What is it?

Acute myocardial infarction is the medical term for a heart attack. A heart attack is a life-threatening condition that occurs when the blood supply to part of your heart becomes completely blocked, causing damage to the heart muscle. This is usually the result of a blockage in one or more of the coronary arteries that supply the heart muscle. A blockage usually occurs due to a buildup of plaque (atherosclerosis) in the coronary arteries, a substance mostly made of fat, cholesterol, and cellular waste products. Risk factors include high blood pressure, smoking, diabetes, lack of exercise, obesity, high blood cholesterol, poor diet, excessive alcohol intake and advanced age.

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Additional names

This group contains additional names:
- Heart attack
- Acute Myocardial Infarction of Anterolateral Episode (STEMI)
- Acute heart attack anterolateral wall
- Acute ST elevation MI anterolateral wall
- True Posterior Wall Acute Myocardial Infarction (STEMI)
- Acute Myocardial Infarction of Inferior Wall (STEMI)
- Acute Myocardial Infarction of Lateral Wall
- Subendocardial Infarction (NSTEMI)
- Acute Myocardial Infarction of Inferolateral Wall (STEMI)
- Acute Myocardial Infarction of Inferoposterior Wall (STEMI)

Signs & symptoms

The most common symptom is chest pain or discomfort, that lasts more than a few minutes and may travel into the shoulder, arm, back, neck or jaw.
Other symptoms may include shortness of breath, sweating, nausea, vomiting, anxiety, a cough, dizziness, fast heart rate.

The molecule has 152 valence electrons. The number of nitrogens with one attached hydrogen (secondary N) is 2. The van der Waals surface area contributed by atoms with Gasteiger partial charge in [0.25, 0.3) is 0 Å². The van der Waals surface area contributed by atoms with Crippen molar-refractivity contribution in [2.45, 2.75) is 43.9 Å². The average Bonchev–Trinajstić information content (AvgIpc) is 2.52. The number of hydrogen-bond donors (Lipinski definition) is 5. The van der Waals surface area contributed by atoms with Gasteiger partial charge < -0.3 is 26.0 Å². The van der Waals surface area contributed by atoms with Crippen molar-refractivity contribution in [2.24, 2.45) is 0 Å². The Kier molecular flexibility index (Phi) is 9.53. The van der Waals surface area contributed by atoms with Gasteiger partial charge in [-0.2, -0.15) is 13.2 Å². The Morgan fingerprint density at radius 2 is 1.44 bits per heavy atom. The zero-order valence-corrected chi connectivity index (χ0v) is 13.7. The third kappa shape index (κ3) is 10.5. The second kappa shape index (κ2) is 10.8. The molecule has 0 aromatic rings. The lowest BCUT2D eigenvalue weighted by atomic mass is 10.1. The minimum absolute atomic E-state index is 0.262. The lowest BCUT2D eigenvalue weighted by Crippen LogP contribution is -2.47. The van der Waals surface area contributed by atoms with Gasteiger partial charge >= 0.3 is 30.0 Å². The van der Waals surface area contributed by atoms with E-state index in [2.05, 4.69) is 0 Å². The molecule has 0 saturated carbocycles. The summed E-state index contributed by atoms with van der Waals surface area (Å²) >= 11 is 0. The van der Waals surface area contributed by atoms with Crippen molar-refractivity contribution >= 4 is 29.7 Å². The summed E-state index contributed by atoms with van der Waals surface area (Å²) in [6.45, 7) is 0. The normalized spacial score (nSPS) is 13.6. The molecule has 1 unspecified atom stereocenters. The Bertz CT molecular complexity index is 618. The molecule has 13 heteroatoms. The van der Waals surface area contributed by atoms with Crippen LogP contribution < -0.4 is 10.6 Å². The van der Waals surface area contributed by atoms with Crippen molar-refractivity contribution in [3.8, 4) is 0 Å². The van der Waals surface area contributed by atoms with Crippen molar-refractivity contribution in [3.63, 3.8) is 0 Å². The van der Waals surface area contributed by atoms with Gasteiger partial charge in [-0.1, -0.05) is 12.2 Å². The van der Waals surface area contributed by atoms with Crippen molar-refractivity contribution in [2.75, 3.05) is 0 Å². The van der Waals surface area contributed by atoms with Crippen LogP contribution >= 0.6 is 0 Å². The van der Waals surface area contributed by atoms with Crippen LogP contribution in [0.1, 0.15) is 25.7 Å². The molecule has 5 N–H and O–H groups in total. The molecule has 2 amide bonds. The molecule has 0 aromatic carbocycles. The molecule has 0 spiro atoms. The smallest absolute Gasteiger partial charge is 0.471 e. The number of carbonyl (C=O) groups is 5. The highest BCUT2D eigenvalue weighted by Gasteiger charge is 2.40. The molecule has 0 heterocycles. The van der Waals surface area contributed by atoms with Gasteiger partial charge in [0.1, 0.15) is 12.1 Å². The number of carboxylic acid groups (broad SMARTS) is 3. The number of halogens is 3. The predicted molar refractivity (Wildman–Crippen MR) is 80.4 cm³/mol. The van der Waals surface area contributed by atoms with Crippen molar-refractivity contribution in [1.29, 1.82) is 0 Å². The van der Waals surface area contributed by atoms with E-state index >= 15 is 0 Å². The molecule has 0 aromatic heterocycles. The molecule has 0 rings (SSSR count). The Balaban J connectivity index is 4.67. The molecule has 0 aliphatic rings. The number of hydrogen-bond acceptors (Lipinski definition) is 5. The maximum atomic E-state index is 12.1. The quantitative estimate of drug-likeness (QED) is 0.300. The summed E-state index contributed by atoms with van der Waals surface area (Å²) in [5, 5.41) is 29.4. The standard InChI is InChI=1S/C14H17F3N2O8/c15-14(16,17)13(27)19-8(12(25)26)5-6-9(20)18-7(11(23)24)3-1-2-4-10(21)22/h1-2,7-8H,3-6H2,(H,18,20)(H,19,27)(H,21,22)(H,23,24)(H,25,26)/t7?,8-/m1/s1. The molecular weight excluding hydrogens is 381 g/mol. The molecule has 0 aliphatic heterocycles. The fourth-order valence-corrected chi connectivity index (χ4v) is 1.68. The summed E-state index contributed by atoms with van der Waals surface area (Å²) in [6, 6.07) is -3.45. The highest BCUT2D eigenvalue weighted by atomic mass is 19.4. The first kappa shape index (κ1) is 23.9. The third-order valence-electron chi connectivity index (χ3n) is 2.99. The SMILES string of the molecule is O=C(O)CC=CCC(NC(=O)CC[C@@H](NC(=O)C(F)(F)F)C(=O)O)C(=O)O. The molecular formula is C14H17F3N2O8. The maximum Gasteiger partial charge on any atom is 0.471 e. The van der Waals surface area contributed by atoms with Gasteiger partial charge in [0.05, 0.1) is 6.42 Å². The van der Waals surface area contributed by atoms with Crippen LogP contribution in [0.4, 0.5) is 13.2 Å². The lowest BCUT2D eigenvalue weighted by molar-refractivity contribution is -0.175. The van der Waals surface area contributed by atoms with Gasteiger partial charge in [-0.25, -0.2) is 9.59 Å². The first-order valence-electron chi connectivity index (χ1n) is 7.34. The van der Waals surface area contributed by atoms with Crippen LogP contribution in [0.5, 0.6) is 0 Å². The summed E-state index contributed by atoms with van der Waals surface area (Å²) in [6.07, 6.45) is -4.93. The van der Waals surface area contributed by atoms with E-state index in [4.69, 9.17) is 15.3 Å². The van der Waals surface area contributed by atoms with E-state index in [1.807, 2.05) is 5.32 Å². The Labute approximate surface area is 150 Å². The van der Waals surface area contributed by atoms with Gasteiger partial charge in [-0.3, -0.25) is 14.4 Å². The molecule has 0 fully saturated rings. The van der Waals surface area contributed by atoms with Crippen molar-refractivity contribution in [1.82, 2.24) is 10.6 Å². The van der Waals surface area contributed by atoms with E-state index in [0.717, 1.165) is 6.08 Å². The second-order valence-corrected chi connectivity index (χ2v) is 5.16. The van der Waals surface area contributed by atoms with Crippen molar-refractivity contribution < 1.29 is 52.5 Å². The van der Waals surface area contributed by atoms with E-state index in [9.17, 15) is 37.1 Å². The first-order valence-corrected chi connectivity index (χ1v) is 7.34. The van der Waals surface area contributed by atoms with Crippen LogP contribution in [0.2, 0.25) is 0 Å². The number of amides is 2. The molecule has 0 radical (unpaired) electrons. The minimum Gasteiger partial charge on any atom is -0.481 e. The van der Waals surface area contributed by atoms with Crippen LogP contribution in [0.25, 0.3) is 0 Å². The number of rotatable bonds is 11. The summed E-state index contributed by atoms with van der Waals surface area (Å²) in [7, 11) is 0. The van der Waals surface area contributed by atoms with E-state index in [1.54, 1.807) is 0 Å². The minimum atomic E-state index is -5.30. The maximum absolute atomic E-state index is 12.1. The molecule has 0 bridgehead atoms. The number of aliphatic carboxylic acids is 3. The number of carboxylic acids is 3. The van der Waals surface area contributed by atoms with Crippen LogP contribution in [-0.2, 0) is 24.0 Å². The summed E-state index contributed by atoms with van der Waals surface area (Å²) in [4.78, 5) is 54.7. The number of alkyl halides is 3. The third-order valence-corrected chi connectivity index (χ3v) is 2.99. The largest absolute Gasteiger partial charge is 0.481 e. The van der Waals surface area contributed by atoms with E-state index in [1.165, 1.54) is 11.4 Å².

Diagnosis

if a heart attack is suspected, you should be admitted to a hospital immediately, and a number of tests will be performed. These may include:
* an ECG to measure your heart's electrical activity
* blood tests to check for proteins that are associated with heart damage such as troponin.
* Chest X-ray – this may be useful if the diagnosis of a heart attack is uncertain and there are other possible causes of your symptoms, and can also be used to check whether any complications have arisen from the heart attack
* echocardiogram – this is an ultrasound of your heart, that tells your doctor about the size of your heart and how well your heart muscle and valves are working.
* Coronary angiography, an imaging technique done through cardiac catheterization – this may reveal which artery is blocked, and may also be used to open the blockage.

Treatment

A myocardial infarction requires immediate medical attention.
Treatment options are:
* drugs including blood thinners to improve blood flow through narrowed arteries, thrombolytics to dissolve clots, nitroglycerin to widen your blood vessels, beta-blockers and ACE inhibitors to lower your blood pressure and reduce the strain on your heart muscle, pain relievers, and medications to reduce blood cholesterol.
* Percutaneus Coronary Intervention (PCI), a procedure done through cardiac catheterization, may be necessary to restore blood flow to your heart (reperfusion). during PCI, your surgeon will insert a long, thin tube through an artery in your thigh or arm to reach the blockage and open it. Your surgeon may also place a small, mesh tube called a stent at the site of the blockage. The stent can prevent the artery from closing again.
* in some cases, a coronary artery bypass graft (CABG) surgery may be suggested. A CABG is sometimes done immediately after a heart attack. In most cases, however, it’s performed later.
* After a heart attack has occurred, it is important to enroll in a cardiac rehabilitation program, and also control risk factors (such as blood pressure and diabetes) in order to prevent an additional event.

☝️ This is not a substitute for professional medical advice. Please consult with your physician before making any medical decision.

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